Francie Shaft, Scott Scholar, '22
“I was really worried that I wasn’t going to find that crossroads, because it seemed like I had chosen two things that were so far removed from each other,” Shaft said. “Looking back now, I have to laugh, because there have been so many opportunities I didn’t expect.”
Shaft has discovered intersections through her classes and research — both on campus and in Japan. Those opportunities would not have been possible, she said, without the support she found at Notre Dame.
“The idea of research was intimidating, especially my first year,” she said. “I knew it was a very good experience to have, but I think most first-year students don’t really know what it looks like on the ground. It meant so much to me that the faculty and the University were willing to invest in me.
“Notre Dame wants you to start pursuing what you’re passionate about, even as a freshman,” she said. “If I didn’t have these people who have believed in me from the start, I don’t think I would be as creative and as bold in the sorts of experiences I want to have.”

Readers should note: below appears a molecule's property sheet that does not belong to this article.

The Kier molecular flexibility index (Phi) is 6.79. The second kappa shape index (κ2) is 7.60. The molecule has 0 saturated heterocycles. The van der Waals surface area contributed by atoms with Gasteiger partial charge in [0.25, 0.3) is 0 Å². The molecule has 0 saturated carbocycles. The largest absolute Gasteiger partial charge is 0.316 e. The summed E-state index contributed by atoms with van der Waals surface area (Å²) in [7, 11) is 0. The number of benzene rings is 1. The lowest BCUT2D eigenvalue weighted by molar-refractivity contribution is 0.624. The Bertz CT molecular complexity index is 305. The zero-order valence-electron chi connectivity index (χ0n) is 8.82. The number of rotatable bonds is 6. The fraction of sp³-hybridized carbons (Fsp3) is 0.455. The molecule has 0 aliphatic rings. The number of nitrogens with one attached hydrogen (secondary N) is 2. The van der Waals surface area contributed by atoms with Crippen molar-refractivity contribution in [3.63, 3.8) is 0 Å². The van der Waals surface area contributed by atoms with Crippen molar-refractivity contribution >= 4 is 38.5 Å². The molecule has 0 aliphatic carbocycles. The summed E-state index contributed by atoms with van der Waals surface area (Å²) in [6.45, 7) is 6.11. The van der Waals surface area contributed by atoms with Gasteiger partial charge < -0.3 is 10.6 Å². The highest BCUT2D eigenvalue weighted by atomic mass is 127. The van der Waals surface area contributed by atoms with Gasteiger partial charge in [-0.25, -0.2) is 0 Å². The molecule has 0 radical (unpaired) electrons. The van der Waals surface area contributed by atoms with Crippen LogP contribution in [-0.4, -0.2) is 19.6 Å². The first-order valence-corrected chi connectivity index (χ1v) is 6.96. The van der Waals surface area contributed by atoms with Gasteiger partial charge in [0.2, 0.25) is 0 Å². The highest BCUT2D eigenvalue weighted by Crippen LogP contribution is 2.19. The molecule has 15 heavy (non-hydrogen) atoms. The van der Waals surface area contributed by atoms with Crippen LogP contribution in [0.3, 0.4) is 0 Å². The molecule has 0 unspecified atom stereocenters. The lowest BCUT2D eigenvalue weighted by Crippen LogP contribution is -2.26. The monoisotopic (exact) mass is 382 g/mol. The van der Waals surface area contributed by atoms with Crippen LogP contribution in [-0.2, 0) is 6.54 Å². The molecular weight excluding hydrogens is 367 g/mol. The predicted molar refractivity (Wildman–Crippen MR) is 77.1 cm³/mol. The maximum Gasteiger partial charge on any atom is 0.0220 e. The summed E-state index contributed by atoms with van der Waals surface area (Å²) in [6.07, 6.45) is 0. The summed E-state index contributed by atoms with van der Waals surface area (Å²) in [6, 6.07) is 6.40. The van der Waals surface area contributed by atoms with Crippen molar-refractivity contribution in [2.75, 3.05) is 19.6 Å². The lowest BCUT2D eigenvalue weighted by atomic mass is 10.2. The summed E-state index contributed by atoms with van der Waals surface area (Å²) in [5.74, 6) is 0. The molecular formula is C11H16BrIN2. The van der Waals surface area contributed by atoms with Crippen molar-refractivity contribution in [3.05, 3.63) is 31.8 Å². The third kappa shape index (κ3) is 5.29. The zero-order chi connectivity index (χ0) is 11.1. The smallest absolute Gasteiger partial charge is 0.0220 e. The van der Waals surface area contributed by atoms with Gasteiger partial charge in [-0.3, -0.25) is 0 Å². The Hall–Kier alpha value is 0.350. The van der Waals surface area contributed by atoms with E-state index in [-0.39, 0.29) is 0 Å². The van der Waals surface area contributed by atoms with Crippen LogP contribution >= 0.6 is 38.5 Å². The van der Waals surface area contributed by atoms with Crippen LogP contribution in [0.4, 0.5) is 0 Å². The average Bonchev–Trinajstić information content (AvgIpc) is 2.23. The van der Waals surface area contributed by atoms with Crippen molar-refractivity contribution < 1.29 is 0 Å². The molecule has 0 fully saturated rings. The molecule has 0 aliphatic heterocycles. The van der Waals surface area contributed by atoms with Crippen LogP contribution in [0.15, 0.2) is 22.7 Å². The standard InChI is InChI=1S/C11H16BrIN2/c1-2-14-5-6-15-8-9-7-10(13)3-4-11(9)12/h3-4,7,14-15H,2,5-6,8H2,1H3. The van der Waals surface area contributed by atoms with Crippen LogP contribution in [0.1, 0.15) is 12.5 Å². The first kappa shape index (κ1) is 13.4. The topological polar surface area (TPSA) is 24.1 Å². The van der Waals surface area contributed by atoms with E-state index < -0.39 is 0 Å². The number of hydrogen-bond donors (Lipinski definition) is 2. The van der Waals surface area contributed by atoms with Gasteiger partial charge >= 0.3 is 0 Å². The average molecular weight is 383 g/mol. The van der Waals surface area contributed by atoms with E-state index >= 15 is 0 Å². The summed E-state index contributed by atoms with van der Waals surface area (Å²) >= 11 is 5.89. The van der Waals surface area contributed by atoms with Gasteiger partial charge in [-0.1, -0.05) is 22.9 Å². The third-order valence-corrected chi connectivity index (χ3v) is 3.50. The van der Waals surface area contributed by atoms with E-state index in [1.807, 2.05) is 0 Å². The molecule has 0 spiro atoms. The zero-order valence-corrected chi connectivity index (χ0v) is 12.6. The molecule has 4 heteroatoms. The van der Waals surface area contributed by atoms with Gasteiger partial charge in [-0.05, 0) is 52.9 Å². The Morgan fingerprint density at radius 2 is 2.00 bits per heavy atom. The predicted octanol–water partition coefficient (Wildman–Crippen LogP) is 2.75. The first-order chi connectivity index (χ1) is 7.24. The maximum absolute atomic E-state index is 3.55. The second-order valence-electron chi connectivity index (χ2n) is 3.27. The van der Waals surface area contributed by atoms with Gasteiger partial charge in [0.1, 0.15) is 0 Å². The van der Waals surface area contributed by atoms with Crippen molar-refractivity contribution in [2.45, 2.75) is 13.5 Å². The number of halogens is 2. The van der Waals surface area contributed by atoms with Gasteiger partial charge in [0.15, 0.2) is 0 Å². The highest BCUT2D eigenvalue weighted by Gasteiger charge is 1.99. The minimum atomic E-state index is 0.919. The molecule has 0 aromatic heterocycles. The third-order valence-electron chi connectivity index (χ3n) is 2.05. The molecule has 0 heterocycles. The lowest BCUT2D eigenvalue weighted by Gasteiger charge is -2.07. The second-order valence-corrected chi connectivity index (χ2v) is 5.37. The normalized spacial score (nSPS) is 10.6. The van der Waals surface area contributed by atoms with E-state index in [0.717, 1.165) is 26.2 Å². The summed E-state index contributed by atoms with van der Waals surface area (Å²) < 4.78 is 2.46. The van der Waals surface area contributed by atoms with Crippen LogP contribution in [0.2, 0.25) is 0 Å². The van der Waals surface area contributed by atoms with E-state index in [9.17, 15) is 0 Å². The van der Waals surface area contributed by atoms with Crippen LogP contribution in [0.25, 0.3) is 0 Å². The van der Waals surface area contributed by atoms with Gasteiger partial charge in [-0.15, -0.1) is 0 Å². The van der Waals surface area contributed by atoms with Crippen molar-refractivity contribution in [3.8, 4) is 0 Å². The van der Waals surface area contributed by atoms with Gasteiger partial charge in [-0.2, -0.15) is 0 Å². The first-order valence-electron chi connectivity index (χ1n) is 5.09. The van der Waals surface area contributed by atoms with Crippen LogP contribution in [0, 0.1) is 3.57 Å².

“Notre Dame wants you to start pursuing what you’re passionate about, even as a freshman. If I didn’t have these people who have believed in me from the start, I don’t think I would be as creative and as bold in the sorts of experiences I want to have.”
‘My best opportunity’
Shaft chose Notre Dame, in part, because of the caliber of the theology program, and she knew coming in that she wanted to delve deeper into her Catholic faith in an academic setting.
The major has helped her develop her ability to reason and problem-solve — while also allowing her to explore questions of faith she began pondering in high school.
“Studying theology, I have found the answers to my questions, but I always have more questions, and that’s a good thing,” Shaft said. “It’s so exciting to always want to know more in your field of study and never feel satisfied.”